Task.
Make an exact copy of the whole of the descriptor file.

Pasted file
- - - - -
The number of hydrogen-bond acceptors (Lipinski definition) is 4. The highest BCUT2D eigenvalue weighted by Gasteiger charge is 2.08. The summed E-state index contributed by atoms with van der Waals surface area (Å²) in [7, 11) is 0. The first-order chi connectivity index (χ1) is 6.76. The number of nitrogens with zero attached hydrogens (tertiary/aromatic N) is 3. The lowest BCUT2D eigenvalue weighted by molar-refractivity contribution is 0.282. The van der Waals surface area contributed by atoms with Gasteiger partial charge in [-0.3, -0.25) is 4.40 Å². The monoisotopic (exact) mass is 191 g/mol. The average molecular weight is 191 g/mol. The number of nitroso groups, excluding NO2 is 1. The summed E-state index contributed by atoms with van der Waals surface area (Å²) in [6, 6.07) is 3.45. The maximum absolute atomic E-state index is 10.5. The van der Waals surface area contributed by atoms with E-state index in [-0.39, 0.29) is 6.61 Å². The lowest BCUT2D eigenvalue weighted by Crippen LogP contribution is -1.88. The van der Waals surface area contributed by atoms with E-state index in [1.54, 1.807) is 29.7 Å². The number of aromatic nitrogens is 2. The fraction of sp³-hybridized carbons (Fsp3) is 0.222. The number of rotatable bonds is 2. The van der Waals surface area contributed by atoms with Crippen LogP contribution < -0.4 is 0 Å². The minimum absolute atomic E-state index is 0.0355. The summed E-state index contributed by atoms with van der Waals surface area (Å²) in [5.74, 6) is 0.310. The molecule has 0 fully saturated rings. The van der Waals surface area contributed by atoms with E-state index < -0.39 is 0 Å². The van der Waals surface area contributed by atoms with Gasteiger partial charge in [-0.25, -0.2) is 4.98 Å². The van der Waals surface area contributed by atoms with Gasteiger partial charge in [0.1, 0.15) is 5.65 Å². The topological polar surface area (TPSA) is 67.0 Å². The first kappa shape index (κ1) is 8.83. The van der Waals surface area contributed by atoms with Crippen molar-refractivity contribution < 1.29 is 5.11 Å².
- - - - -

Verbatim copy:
The number of hydrogen-bond acceptors (Lipinski definition) is 4. The highest BCUT2D eigenvalue weighted by Gasteiger charge is 2.08. The summed E-state index contributed by atoms with van der Waals surface area (Å²) in [7, 11) is 0. The first-order chi connectivity index (χ1) is 6.76. The number of nitrogens with zero attached hydrogens (tertiary/aromatic N) is 3. The lowest BCUT2D eigenvalue weighted by molar-refractivity contribution is 0.282. The van der Waals surface area contributed by atoms with Gasteiger partial charge in [-0.3, -0.25) is 4.40 Å². The monoisotopic (exact) mass is 191 g/mol. The average molecular weight is 191 g/mol. The number of nitroso groups, excluding NO2 is 1. The summed E-state index contributed by atoms with van der Waals surface area (Å²) in [6, 6.07) is 3.45. The maximum absolute atomic E-state index is 10.5. The van der Waals surface area contributed by atoms with E-state index in [-0.39, 0.29) is 6.61 Å². The lowest BCUT2D eigenvalue weighted by Crippen LogP contribution is -1.88. The van der Waals surface area contributed by atoms with E-state index in [1.54, 1.807) is 29.7 Å². The number of aromatic nitrogens is 2. The fraction of sp³-hybridized carbons (Fsp3) is 0.222. The number of rotatable bonds is 2. The van der Waals surface area contributed by atoms with Crippen LogP contribution < -0.4 is 0 Å². The minimum absolute atomic E-state index is 0.0355. The summed E-state index contributed by atoms with van der Waals surface area (Å²) in [5.74, 6) is 0.310. The molecule has 0 fully saturated rings. The van der Waals surface area contributed by atoms with E-state index < -0.39 is 0 Å². The van der Waals surface area contributed by atoms with Gasteiger partial charge in [-0.25, -0.2) is 4.98 Å². The van der Waals surface area contributed by atoms with Gasteiger partial charge in [0.1, 0.15) is 5.65 Å². The topological polar surface area (TPSA) is 67.0 Å². The first kappa shape index (κ1) is 8.83. The van der Waals surface area contributed by atoms with Crippen molar-refractivity contribution < 1.29 is 5.11 Å².